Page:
Ngũgĩ in the American Imperium

Part 2—Decolonizing the Mind

For the land has lost the memory of the most secret
we see the moon but cannot remember its meaning
a dark skin is a chain but it cannot recall the name
of its tribe. there are no chiefs in the village
the gods have been forgotten or hidden

a prayer poured on the ground w/water w/rum
will not bid them come
back. creation has burn to a spider. it peeps up over the hills

w/the sunrise but prefers to spin
webs in the trees. the sea
is a divider. it is not a life-giver. time’s



Author’s note:  I open this second article on Ngũgĩ wa Thiong’o with the poem by the noted Barbadian poet and scholar, Kamau Brathwaite that also appears in the collection, edited by Tim Reiss, Ngũgĩ in the American Imperium. Kamau’s sign-off includes the replication of what Brathwaite called his “video style,” Mac-specific fonts. Sadly, Brathwaite died before seeing Reiss’ volume in print, but see my personal remembrance of him in  Witty Partition’s Extras!.” Kamau was my teacher, a mentor. He opened the doors of Caribbean literature, not just to me, but to many, and on those occasions when he read his work publicly, he was tremendously inspiring.

Click on image for purchase in USA. The book can also be purchased from in the UK. For a French translation, see Décolinizer L’Esprit, La fabrique éditions, (2011). Also in Spanish, Catalan, Deutsch, and Italian.

It is difficult to talk about Ngũgĩ wa Thiong’o as a writer without mention of his role and thinking as teacher, critic and mentor. I met Ngũgĩ when I was studying for my doctorate at New York University. One anecdote which sticks in my mind even today was when my first semester began and he asked me how I was doing with my move from less urban New England to New York City.  I answered that I had made a makeshift desk with some of my boxes so I would miss not time on my studies while settling in.  He laughed, “You’re a survivor then,” though I knew at the same time that this comment was from a man having survived in far more difficult circumstances than I was ever likely to experience.

As an African coming into a soon-to-be postcolonial world in Kenya, Ngũgĩ’s first novel, Weep Not Child (1964), was written in English and chronicled a child’s vision of the Mau Mau[i] struggle.

The tale emerged from his own experiences seeing one brother involved in that struggle—that brother and his mother, both tortured by the British colonizers—as well as the subsequent brutalities of the British as Kenyans sought to throw of the yoke of colonialism.  Authored, if I may put it this way,  under his colonial name, James Ngũgĩ, given him by missionaries when at school, more followed, also written in English: The River Between (1965), A Grain of Wheat (written while he was pursuing a post graduate degree at the University of Leeds in the UK—1967), and the play The Black Hermit (1968). The non-fiction, Homecoming (1972,) dealt with African writing and culture plus some of his work at Leeds on George Lamming and Caribbean literature; and then came a collection of short stories, Secret Lives (1975), the play The Trial of Dedan Kimathi (1976),with Micere Githae Mugo and Njaka, and Petals of Blood (1977.)[ii] Over the course of that decade, Ngũgĩ  had become increasingly concerned with the displacement of African languages, literatures and orature (oral literature) by the exclusionary pursuit of English literature in schools in areas colonised by the British, not to mention the coloniser’s accompanying denigration of autochthonous cultures and languages; and in 1977, he changed his name to Ngũgĩ wa Thiong’o.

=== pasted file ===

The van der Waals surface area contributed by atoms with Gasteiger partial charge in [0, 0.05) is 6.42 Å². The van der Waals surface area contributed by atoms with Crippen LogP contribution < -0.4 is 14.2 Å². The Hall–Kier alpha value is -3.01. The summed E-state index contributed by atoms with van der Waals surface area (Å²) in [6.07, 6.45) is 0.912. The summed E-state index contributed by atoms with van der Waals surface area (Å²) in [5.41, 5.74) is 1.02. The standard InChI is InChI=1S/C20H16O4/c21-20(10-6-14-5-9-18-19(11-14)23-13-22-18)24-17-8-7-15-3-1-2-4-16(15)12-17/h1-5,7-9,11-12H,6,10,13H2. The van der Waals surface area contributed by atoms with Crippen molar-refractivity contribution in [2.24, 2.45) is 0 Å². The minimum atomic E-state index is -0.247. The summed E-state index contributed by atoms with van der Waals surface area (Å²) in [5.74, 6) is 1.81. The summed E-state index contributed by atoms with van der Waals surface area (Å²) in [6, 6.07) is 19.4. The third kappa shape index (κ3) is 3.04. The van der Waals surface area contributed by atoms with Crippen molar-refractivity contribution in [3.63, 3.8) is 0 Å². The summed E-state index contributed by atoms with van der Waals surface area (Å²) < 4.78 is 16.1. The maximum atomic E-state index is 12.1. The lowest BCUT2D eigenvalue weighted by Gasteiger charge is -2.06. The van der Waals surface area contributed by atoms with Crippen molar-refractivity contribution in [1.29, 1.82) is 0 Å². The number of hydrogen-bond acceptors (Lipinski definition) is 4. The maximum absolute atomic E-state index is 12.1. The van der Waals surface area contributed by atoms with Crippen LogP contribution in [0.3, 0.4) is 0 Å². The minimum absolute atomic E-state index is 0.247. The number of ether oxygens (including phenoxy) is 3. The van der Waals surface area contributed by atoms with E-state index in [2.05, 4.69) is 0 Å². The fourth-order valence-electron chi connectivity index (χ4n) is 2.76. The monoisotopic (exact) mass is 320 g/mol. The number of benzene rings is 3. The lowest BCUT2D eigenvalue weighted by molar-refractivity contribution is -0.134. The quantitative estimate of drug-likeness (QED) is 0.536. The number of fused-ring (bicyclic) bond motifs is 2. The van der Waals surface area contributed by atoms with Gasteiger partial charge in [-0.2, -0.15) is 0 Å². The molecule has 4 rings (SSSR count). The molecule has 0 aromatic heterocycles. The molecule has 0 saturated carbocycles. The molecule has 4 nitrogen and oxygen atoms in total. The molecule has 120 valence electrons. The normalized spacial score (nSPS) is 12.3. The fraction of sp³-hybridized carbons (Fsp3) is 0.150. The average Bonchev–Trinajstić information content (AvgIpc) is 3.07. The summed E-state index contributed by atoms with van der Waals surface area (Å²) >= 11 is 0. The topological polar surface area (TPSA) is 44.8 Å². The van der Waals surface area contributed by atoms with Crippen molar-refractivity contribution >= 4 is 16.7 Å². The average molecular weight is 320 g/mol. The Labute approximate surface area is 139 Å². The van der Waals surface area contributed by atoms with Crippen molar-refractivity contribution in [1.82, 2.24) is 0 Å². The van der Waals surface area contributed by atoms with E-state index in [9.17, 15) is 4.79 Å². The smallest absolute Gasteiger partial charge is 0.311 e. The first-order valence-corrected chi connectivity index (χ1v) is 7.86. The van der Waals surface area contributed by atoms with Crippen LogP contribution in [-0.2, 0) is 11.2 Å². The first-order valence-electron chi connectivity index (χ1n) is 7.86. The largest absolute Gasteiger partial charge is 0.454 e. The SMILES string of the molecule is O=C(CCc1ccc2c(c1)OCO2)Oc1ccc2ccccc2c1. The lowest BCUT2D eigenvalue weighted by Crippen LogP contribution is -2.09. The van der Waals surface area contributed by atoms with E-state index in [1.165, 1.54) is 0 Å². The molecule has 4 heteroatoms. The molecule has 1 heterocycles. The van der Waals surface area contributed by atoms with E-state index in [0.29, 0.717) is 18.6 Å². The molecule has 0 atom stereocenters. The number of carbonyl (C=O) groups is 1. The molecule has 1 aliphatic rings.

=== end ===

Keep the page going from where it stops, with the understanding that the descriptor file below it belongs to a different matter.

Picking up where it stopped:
Readers are no doubt familiar with accounts of the shameful practices of both Canadian and U.S. governments towards the peoples, languages and cultures of their indigenous peoples. Indeed, as an artist whose medium of creation is words, here we segue into a key issue for Ngũgĩ, addressed in his essays and in his fiction  before the implementation of any other craft: language. Language, language, language. Under colonial rule Kenya was, to put it mildly, not kind to its indigenous students, especially in the use/teaching of language, but also in its concomitant teaching of culture. Indeed, Ngũgĩ’s son, Mukoma wa Ngũgĩ writes of his own experience in postcolonial schools being caned for using Gikuyu and, upon a return visit, in 2017,

My wife, daughter and I visited my former primary school. By each classroom door I saw a listof 19 rules, with the second rule being, “Vernacular Speaking is PROHIBITED.”[iii]

But back to Ngũgĩ. Returning from the metropole, it is important to note, Ngũgĩ worked briefly in the English department at Nairobi University, leaving in 1969 in protest over the treatment of five students in that department, then returning in 1972 as Senior Lecturer and, with the writer Taban lo Liyong, sharing the role of Head of the Department.  What followed next was  “‘the great Nairobi literature debate’,” with Ngũgĩ as one of its key participants.  The flaw in traditional English (= “literature”) departments in universities and schools lay in the syllabus as employed by colonialism: “the study of a single culture throughout the period of emergence of the modern west.[iv] No matter that the curriculum showed an obstinate and studied ignorance of the literature and orature (oral literature) of the culture(s) in which those English departments were situated. Ngũgĩ, along with Taban Lo Liyong and Awuor Anyumba authored On the Abolition of the English Department, that produced a global debate on  postcolonial practices and theories. “If there is need for a ‘study of the historic continuity of a single culture’, why can’t this be African? Why can’t African literature be at the centre so that we can view other cultures in relationship to it?” they asked.[v] With the efforts of Ngũgĩ and his colleagues, the English Department at Nairobi University was thus successfully changed to the Literature Department with appropriate inclusions.